Diana Gameros doesn’t do anything flashy or fancy in this video. She simply plays the acoustic guitar (amazingly) and sings. And man, does she have a beautiful voice. Even more impressive is the way her guitar begins as delicate finger-picked melody in the verses and then transforms into a rollicking Spanish guitar style beauty for the chorus—the way she uses her right hand for the chord playing is great.
This is an absolutely beautiful song, and I was happy to read that she was recently featured on Alt.Latino.
I’m not sure what relaxing location she is in, but it’s nice little room. And even her cat—Lulu—seems to have enjoyed the song.
[READ: February 26, 2015] “My Saga Part One”
I didn’t know that Karl Ove had written this piece for the New Yorke Times magazine until someone brought it to my attention. I was pretty excited to read it because Book Four of My Struggle isn’t due out until April and I think I’m going through Karl Ove withdrawal.
This first part of the story (because of course it would have to be in two parts) was, I have to admit, a little disappointing. It features everything that I’ve come to expect from Karl Ove–minutiae, history, shock at people who are unlike him, and a general misanthropy. But it almost feels like Karl Ove lite–like the Times asked him to write a piece like My Struggle, but, you know, more suitable for a newspaper. Which may even be how they phrased it. Of course, it may also be the translation. Unlike the books, this was translated by Ingvild Burkey. It’s not that the translation is bad, it seems perfectly fine to me, but the story isn’t as compelling in some way, and perhaps Don Bartlett knows how to capture Karl Ove’s voice better?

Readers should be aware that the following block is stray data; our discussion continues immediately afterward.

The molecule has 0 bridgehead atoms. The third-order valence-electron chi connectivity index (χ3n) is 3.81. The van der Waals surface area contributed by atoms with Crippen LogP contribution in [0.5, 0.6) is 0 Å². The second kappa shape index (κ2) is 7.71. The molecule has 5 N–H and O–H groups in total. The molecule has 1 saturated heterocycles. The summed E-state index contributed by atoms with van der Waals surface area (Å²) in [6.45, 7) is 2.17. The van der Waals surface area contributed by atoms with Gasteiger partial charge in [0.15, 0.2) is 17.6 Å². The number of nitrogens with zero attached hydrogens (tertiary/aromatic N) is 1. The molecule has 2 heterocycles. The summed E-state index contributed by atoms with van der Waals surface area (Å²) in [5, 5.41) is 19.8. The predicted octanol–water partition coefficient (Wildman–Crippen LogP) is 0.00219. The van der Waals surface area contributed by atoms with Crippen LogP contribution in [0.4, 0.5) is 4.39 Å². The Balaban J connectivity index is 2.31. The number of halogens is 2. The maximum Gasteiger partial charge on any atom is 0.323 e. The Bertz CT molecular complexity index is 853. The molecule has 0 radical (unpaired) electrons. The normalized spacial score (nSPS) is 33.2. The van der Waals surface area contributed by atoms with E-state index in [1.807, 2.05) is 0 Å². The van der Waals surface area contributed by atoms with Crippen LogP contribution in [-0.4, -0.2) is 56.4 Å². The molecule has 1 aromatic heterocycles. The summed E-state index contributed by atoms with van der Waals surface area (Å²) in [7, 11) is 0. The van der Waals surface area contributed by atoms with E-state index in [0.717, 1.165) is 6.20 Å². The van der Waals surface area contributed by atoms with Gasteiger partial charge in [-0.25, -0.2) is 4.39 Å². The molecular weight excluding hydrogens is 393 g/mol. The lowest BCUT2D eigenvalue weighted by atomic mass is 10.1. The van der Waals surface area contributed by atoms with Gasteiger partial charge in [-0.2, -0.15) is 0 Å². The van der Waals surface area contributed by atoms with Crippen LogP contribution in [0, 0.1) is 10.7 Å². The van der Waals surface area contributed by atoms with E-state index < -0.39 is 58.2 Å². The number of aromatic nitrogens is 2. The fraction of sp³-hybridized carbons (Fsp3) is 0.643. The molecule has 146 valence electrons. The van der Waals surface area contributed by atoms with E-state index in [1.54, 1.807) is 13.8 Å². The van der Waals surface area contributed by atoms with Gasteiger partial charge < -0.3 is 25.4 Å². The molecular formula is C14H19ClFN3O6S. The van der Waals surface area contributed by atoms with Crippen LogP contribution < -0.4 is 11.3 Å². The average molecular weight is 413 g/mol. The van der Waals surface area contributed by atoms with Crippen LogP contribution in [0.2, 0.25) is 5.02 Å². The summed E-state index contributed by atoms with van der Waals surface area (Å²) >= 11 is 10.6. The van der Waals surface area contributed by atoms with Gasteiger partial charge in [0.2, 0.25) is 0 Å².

As it opens, we learn that Karl Ove has a kind of fatalist approach to life: “in my experience [things] always turn out fine.” It gives him, as he says a chance to “turn all my faults and weaknesses into strengths.” He brings this up because he starts the story by saying he misplaced his driver’s license and hadn’t gotten around to getting a new one. When the Times asked him to travel across Northern US and Canada, you’d think he would have made sure he had his license he could, you know, drive around. But he didn’t. And it was a holiday week in Sweden (where apparently the DMV actually works over the phone(!)) so he was really out of luck when he got to Canada.
His plan was to land in Newfoundland and visit where the Vikings had settled. Then drive into the US and west toward Minnesota, where he would visit the Kensington Runestone.
What I liked about the story was him talking about how the historical Vikings seem so far removed from reality. When he was growing up, Iceland was really “Iceland” and their discovery of America was like a fairy tale. He mentions the Saga of the Greenlanders and the Saga of Erik the Red as touchstones. And yet when he does arrive there, he sees something like proof of these fables.
He landed in St John’s Newfoundland and took a flight to St. Anthony. There’s a lengthy meeting with the hotel owner who agrees to drive him to the L’Anse aux Meadows (see right). I wish he would have talked a bit more about it but its sounds like he wasn’t there for very long (an impending snow storm nixed his plans). His main takeaway was just how quiet it was up there.
I stood there without moving for a long time, looking out to sea. The silence did something with the landscape. Usually, something is making a sound. The wind sweeping across the land, whistling past every ridge or rise it encounters. Birds squawking or chirping. And the sea, the constant soughing, night and day, that sometimes in a storm turns into roaring and hissing.